LAGOS, Aug 2 2015 (IPS) – Nigeria seems in no haste to unveil its climate pledge with just four months to go before the U.N. Climate Conference scheduled for December in Paris.
However, unlike Gabon, Morocco, Ethiopia and Kenya – the only African nations yet to submit their commitments – Nigeria has just commissioned a committee of experts to draw up targets and responses for its “intended nationally determined contributions” (INDCs).
INDCS are the post-2020 climate actions that countries say they will take under a new international agreement to be reached at the U.N. Framework Convention on Climate Change (UNFCCC) Conference of the Parties (COP21) in Paris, and to be submitted to the United Nations by September.
Jihadist camps made up of nearly 1,500 children as young as nine have been uncovered in central Africa, according to reports received by a leading Catholic charity at work in the region.
Sources close to Aid to the Church in Need – who cannot be named for security reasons – stated that poverty-stricken youngsters are being lured off the streets of the Democratic Republic of Congo and taken to remote camps where they are being brutalised and indoctrinated by Islamist militia.
Boys, spread across at least three camps in the Ruwenzori Mountains of eastern DRC, were sighted in camouflage kit doing military exercises watched over by soldiers with guns.
The reports describe up to 60 girls huddled together in the camps wearing burkhas, being prepared for marriage to Islamic fighters.
Maria Lozano, ACN vice-director of communications, said: “We have been given access to a variety of materials that shows the nature of these camps. The reports show soldiers wielding rifles, watching over the children aged nine to 15 in military outfits carrying out military exercises. The images we have seen are very disturbing.”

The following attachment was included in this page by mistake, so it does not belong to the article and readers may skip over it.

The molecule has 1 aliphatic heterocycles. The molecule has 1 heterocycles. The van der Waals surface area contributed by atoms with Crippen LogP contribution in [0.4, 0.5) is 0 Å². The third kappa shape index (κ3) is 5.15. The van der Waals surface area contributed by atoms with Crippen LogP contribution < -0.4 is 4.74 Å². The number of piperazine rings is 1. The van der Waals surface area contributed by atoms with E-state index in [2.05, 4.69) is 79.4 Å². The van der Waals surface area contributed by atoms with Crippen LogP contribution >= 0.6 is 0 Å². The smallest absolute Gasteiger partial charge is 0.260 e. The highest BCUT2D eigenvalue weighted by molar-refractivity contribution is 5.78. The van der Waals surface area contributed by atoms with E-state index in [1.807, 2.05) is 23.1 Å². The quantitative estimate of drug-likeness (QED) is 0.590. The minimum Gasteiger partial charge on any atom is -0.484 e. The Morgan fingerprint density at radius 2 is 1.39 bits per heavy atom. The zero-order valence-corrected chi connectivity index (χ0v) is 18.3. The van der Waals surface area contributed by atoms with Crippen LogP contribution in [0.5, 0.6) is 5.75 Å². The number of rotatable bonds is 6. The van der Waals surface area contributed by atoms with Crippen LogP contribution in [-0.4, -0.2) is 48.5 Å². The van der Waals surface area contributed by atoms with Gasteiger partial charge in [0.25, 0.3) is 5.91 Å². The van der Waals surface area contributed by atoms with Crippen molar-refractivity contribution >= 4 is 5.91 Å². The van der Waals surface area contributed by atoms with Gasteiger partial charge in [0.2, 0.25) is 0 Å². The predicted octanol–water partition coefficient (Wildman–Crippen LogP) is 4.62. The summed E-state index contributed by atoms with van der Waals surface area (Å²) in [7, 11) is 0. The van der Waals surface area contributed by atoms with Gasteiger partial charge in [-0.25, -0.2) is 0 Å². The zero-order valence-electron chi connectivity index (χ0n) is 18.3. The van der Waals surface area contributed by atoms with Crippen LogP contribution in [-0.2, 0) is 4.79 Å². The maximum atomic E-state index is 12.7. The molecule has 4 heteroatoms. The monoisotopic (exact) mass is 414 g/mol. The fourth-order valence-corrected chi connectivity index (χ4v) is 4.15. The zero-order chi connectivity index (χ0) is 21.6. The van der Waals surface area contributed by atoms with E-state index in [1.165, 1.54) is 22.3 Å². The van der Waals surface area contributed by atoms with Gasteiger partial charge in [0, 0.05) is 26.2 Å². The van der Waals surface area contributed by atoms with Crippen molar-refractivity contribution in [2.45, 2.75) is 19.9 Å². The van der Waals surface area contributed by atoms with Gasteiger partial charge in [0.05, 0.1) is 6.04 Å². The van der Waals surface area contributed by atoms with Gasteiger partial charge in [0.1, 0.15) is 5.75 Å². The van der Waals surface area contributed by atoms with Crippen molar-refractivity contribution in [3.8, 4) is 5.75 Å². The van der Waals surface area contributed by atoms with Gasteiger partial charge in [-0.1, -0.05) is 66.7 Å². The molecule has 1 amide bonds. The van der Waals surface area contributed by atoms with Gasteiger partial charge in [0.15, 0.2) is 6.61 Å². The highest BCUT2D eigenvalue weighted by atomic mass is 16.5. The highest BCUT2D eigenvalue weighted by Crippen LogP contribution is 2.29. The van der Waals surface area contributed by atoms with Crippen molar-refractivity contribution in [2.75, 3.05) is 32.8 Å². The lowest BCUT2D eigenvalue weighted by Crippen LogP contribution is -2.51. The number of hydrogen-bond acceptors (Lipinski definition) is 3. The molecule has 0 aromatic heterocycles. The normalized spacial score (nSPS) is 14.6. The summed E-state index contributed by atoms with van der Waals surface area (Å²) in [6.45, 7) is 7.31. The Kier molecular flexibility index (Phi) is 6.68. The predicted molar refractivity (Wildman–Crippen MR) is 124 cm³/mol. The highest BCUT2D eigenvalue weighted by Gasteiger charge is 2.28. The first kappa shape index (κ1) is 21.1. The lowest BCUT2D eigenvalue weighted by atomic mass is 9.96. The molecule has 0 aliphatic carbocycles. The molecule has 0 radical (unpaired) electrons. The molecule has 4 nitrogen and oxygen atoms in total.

One of the camps is in Medina, about 50 miles from Beni city in the region of which nearly 500 people have been killed in a string of massacres which have taken place since October.
Ms Lozano said: “We are very concerned for the children as they have been lured off the streets with the promise of an escape from poverty. Some of the children are orphans but others have left their families after being deceived by recruiters who build up their hopes by offering them the chance to study in the Middle East, Europe or Canada. The information we have is that the girls are being forced into marriages in which they will be treated as sex slaves.”
The sudden emergence of the jihadist camps is being linked by the ACN sources to UN peace keeping forces with concerns that they are complicit in the camps and that they are intentionally failing to take action against them.
It is alleged that some members of the Mission of the United Nations Organisation for the Stabilization of DR Congo are fundamentalist Muslims from Pakistan who in their spare time in the African country are setting up Quranic schools and working on mosque construction sites.
The ACN contacts have claimed that the mosques have been built in areas where virtually no Muslims were living.
Ms Lozano said: “People don’t feel protected by the UN soldiers; the information we have received suggests that they are supporting the jihadist camps or at least they are not taking action against the indoctrination of children and the barbaric treatment of them.”
According to the 2014 Journal of International Organisations Studies, 28 of the 44 mosques (63 percent) in the Medina region of DRC were erected between 2005 and 2012.
Reports have stated that within a few years Muslim numbers in eastern DRC have risen from one percent to 10 percent.